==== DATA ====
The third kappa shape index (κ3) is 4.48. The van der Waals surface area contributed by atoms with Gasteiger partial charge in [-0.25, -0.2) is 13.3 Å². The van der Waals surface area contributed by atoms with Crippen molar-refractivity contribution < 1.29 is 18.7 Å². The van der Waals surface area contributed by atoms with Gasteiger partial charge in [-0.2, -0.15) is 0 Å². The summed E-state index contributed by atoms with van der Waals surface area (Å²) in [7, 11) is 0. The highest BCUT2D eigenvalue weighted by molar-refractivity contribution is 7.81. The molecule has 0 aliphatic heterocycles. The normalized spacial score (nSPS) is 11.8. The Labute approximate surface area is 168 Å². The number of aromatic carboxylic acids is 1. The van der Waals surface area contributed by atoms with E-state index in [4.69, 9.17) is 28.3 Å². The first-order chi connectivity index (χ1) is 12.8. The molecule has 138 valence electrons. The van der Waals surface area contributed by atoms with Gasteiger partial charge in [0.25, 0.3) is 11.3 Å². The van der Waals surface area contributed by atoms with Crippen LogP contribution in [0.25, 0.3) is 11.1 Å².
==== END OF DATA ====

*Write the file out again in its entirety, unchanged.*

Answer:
The third kappa shape index (κ3) is 4.48. The van der Waals surface area contributed by atoms with Gasteiger partial charge in [-0.25, -0.2) is 13.3 Å². The van der Waals surface area contributed by atoms with Crippen molar-refractivity contribution < 1.29 is 18.7 Å². The van der Waals surface area contributed by atoms with Gasteiger partial charge in [-0.2, -0.15) is 0 Å². The summed E-state index contributed by atoms with van der Waals surface area (Å²) in [7, 11) is 0. The highest BCUT2D eigenvalue weighted by molar-refractivity contribution is 7.81. The molecule has 0 aliphatic heterocycles. The normalized spacial score (nSPS) is 11.8. The Labute approximate surface area is 168 Å². The number of aromatic carboxylic acids is 1. The van der Waals surface area contributed by atoms with E-state index in [4.69, 9.17) is 28.3 Å². The first-order chi connectivity index (χ1) is 12.8. The molecule has 138 valence electrons. The van der Waals surface area contributed by atoms with Gasteiger partial charge in [0.25, 0.3) is 11.3 Å². The van der Waals surface area contributed by atoms with Crippen LogP contribution in [0.25, 0.3) is 11.1 Å².